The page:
Thursday, May 7, 2009

Hail Damage

Two weeks ago, on Thursday, 23 Apr 09, we had hail. This was just little hail, smaller than regular marbles at my house, but there was a LOT of hail (the ground was white with it).

A couple of my tomato plants were snapped in half, so I replaced those with a couple of my “back-up” plants (I usually grow a few spares, for emergencies). Figs were knocked off my fig tree, but there isn’t anything I can do about that except heave a big sigh and resign myself to a longer wait for figs, when the next crop sets later in the summer.

The Hosta leaves have holes where the little hailstones went right through, and the leaves on my Bigleaf Magnolia are absolutely shredded. Luckily, not all the leaves on the magnolia, or even all the Hosta leaves, were completely unfurled, so the leaves that have emerged since the storm aren’t in such bad shape. In other words, in my yard, the damage was fairly minimal.

This Monday, though, a friend asked about damage to the beefsteak tomato plants she had grown from seed. Hers were planted out at a much larger size than mine, and they have white spots on the stems where they were bruised by hailstones.

The article “Farm Photo: Hail Damage to Local Farms” discussing crop damage from a 2008 hailstorm in North Carolina mentions the possibility of lowered production and the increased risk of disease resulting from mechanical damage to the tomato stems where they were hit by hail.

This makes sense because tomato plants will seal off vascular tissue at areas that have been damaged; this means they won’t get good nutrient flow, and the tissue at those bruised sites could die. Dead tissue is always a treat for bacteria, so any resulting disease wouldn’t be a big surprise.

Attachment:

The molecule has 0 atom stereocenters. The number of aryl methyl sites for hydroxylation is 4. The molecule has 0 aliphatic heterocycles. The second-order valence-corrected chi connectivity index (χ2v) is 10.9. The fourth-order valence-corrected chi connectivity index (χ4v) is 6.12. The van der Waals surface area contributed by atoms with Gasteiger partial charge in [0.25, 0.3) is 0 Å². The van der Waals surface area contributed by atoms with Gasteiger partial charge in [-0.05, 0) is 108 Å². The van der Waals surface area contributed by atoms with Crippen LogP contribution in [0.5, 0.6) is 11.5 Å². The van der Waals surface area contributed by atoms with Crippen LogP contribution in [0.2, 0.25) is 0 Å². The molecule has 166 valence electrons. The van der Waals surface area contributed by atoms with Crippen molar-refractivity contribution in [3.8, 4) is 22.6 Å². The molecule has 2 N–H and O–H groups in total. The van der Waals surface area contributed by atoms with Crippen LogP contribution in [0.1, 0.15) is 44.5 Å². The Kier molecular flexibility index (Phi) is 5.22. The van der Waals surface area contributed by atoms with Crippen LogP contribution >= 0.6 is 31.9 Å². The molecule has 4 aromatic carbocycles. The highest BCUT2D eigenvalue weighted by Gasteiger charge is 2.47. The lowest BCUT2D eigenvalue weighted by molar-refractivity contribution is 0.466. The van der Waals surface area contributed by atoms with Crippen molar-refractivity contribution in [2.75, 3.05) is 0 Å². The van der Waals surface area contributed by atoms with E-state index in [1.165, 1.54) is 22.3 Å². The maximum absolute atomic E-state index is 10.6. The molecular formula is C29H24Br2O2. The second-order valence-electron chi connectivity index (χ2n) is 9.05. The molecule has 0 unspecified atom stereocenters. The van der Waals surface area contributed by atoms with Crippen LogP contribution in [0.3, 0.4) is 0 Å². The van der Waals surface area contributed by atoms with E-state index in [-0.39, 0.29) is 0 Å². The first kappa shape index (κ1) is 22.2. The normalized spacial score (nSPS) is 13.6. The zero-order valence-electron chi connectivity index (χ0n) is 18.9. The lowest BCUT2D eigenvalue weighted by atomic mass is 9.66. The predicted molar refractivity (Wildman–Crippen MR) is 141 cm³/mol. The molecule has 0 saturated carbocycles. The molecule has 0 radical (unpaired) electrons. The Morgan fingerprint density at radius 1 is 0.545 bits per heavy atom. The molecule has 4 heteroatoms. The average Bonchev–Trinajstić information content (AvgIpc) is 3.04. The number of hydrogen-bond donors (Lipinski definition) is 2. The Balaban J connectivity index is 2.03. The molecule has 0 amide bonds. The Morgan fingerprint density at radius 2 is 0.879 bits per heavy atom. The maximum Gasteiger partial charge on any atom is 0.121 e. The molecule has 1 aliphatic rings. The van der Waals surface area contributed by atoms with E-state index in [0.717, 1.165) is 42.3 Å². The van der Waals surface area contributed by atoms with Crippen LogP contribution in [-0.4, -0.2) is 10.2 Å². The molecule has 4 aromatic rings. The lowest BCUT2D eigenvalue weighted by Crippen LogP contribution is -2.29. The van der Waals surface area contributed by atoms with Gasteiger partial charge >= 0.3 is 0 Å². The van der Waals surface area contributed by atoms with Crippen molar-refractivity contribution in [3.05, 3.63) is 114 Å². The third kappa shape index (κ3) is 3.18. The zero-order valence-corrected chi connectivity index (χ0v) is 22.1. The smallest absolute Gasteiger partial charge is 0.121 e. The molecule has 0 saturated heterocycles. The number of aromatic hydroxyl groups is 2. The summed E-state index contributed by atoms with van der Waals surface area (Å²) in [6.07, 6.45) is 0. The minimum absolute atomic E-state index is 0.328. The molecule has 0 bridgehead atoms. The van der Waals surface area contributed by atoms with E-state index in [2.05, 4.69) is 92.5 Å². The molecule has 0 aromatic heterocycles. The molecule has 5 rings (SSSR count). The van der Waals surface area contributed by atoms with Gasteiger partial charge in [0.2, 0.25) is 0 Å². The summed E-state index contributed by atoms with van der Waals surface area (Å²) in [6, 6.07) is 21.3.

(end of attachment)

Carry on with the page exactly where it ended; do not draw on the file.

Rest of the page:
However, I remember a couple of years back, seeing Grandpa Bill’s tomato plants in Choctaw, Oklahoma, that had been through a spectacular hailstorm. That hailstorm was later in the season; the plants were loaded with tomatoes, and most of those were damaged beyond usability. In addition, the plants were very battered, and the bruised places all turned black. Not pretty. Recently, when I asked Grandpa Bill about how those plants did after the storm, he said that they produced plenty of good tomatoes before the end of the season.

Since the Oklahoma hailstorm was later in the season, replacing them after the storm, if they had been totally flattened, probably wouldn’t have been a realistic option. Now, though, in Georgia, it is still early enough to plant out larger-sized transplants and expect an abundant harvest. If any tomato plants were battered beyond recovery, the likelihood of good production, just a bit later than hoped-for, from new transplants, is high.

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